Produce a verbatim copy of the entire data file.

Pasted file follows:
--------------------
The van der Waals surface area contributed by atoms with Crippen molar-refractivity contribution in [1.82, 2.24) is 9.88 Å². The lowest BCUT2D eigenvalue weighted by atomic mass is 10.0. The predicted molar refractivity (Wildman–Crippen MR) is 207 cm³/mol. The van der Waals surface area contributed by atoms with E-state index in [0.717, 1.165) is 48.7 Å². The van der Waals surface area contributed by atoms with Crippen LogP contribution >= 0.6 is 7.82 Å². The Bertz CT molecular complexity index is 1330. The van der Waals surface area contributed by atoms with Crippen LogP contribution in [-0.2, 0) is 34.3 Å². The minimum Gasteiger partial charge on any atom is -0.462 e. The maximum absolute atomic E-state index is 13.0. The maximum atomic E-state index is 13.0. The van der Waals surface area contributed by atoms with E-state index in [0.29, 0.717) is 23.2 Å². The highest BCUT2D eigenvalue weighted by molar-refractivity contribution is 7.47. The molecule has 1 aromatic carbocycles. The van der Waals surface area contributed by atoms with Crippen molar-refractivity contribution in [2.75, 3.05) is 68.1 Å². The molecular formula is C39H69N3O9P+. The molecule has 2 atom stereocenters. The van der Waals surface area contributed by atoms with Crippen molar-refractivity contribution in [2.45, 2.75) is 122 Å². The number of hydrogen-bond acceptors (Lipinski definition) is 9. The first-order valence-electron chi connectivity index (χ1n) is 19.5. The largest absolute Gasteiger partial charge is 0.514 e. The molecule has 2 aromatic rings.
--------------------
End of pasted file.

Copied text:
The van der Waals surface area contributed by atoms with Crippen molar-refractivity contribution in [1.82, 2.24) is 9.88 Å². The lowest BCUT2D eigenvalue weighted by atomic mass is 10.0. The predicted molar refractivity (Wildman–Crippen MR) is 207 cm³/mol. The van der Waals surface area contributed by atoms with E-state index in [0.717, 1.165) is 48.7 Å². The van der Waals surface area contributed by atoms with Crippen LogP contribution >= 0.6 is 7.82 Å². The Bertz CT molecular complexity index is 1330. The van der Waals surface area contributed by atoms with Crippen LogP contribution in [-0.2, 0) is 34.3 Å². The minimum Gasteiger partial charge on any atom is -0.462 e. The maximum absolute atomic E-state index is 13.0. The maximum atomic E-state index is 13.0. The van der Waals surface area contributed by atoms with E-state index in [0.29, 0.717) is 23.2 Å². The highest BCUT2D eigenvalue weighted by molar-refractivity contribution is 7.47. The molecule has 1 aromatic carbocycles. The van der Waals surface area contributed by atoms with Crippen molar-refractivity contribution in [2.75, 3.05) is 68.1 Å². The molecular formula is C39H69N3O9P+. The molecule has 2 atom stereocenters. The van der Waals surface area contributed by atoms with Crippen molar-refractivity contribution in [2.45, 2.75) is 122 Å². The number of hydrogen-bond acceptors (Lipinski definition) is 9. The first-order valence-electron chi connectivity index (χ1n) is 19.5. The largest absolute Gasteiger partial charge is 0.514 e. The molecule has 2 aromatic rings.